Live report: MINISTRY's "public exorcism" of synth-pop demons at Cruel World festival | Revolver

Live report: MINISTRY's "public exorcism" of synth-pop demons at Cruel World festival

Al Jourgensen and Co. played 'With Sympathy' and 'Twitch' songs for first time in many decades
Ministry Al Jourgensen Cruel World 2024, Ashley Osborn
photograph by Ashley Osborn

Ministry fans were treated to a very special performance of the band's early synth-pop era at last weekend's Cruel World festival in Pasadena, delivering an electrifying 45-minute set that was as much a cleansing ritual as it was a "public exorcism."

The stage was filled with fog, red roses evoking the cover art to 1983's With Sympathy, and Halloween imagery that made even the blazing California sunshine feel somewhat ominous. The 13-piece ensemble included former Nine Inch Nails' keyboardist and composer Charlie Clouser, the Ministrettes on backing vocals, and the Ministringettes providing extremely badass orchestral strings.

"These ladies actually put up with us. Who knew that was possible?" Jourgensen remarked after introducing the women who had joined forces with the band for the day.

It was obvious that everyone onstage was having a blast, as Jourgensen reclaimed the songs that had been a sore point for so long.

Ministry Backup Singers Cruel World 2024, Ashley Osborn
The Ministrettes
photograph by Ashley Osborn

Released in 1983, With Sympathy was considered a commercial success, though Jourgensen's relations with Arista Records were strained. He's since repeatedly denounced his early "flavor of the month" material and famously destroyed the master tapes.

Ministry's second studio album, the more abrasive Twitch, was released in 1986 by Sire Records. For the U.S. and Canadian tour to support Twitch, Jourgensen assembled a new touring lineup, featuring Paul Barker on bass, Roland Barker on keyboards, and Bill Rieflin on drums. They also released several singles throughout the summer of 1985, "All Day," "Everyday Is Halloween," "The Nature of Love" and a reissue of early single "Cold Life," which marked the beginning of the band evolving towards a more industrial sound.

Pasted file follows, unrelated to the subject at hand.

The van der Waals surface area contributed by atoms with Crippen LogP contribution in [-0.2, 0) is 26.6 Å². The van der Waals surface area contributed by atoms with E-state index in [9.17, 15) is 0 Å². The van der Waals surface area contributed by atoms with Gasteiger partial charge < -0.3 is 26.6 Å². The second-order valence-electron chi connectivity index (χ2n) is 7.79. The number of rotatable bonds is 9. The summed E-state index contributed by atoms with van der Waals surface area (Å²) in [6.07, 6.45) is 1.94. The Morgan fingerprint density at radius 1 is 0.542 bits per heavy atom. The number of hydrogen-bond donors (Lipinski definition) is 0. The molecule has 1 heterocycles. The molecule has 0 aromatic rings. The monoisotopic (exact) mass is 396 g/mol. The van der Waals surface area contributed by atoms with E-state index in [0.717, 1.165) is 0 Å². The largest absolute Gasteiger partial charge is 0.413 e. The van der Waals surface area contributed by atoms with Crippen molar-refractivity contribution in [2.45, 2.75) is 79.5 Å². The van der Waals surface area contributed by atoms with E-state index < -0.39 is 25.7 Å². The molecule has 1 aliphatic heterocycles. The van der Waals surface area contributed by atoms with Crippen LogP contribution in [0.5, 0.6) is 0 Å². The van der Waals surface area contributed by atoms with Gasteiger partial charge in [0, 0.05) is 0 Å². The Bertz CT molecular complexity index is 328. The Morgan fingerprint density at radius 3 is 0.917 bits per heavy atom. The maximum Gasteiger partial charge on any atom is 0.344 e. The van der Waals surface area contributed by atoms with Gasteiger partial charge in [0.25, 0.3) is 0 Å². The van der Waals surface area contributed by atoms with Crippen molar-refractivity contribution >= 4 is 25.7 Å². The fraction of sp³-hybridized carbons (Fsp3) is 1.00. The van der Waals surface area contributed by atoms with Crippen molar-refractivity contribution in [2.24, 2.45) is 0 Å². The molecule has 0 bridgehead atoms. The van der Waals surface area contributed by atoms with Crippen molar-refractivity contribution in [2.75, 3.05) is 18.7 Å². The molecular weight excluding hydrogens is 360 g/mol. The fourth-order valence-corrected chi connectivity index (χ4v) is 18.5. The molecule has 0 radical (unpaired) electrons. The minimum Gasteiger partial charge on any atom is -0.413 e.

Some of those songs were indeed reintroduced to the crowd at Cruel World, but the biggest surprise of the set was "I'm Falling", Ministry's first ever single from 1981, which scored Wax Trax! Records their first hit when it reached No. 45 on the Billboard Hot Dance/Disco chart in September 1982.

Up next was the re-envisioned "Effigy (I'm Not An)," from With Sympathy, which featured more driving guitar and less poppy vocals than the original. While images of Jourgensen sporting a slick, short hairstyle flashed on the screens — part of an Eighties makeover that he later said he hated — his memorable faux-English accent from the era was missing at Cruel World.

Jourgensen told the crowd Ministry were ending "this fucking wing-ding" with a song about a "certain holiday," as cheers erupted from the audience. While their version of "Everyday Is Halloween" was faithful to the original synthy "bop-bop" banger, the operatic strings provided by electric violinist Mia Asano and electric cellist Tina Guo created a lush atmosphere for an anthem cherished by misunderstood goths around the world.

Ministry Mia Asanao Cruel World 2024, Ashley Osborn
Ministringette Mia Asano
photograph by Ashley Osborn

When Revolver ran into Jourgensen's daughter Adrienne after the set, she remarked how thrilling it was to see her dad perform some of her favorite songs. Though With Sympathy and Twitch were incubated before she was "even a twinkle in my mom's ovaries," Adrienne said she'd been requesting the older songs be added into rotation for years.

She added that Ministry stole the show by pouring "love, creativity and brainstorming" into their retro set. It was obvious from the cheering and dancing that the crowd agreed.

Ministry Al Jourgensen singing Cruel World 2024, Ashley Osborn
photograph by Ashley Osborn

Despite Al's plans for Ministry's "final album," between the return of bassist Paul Barker and recordings of these updated New Wave-era songs on the horizon, the band's reign certainly isn't over yet.

And with Jello Biafra spotted in the Cruel World audience, perhaps a reboot of LARD — his project with Jourgensen — isn't beyond the realms of possibility, either!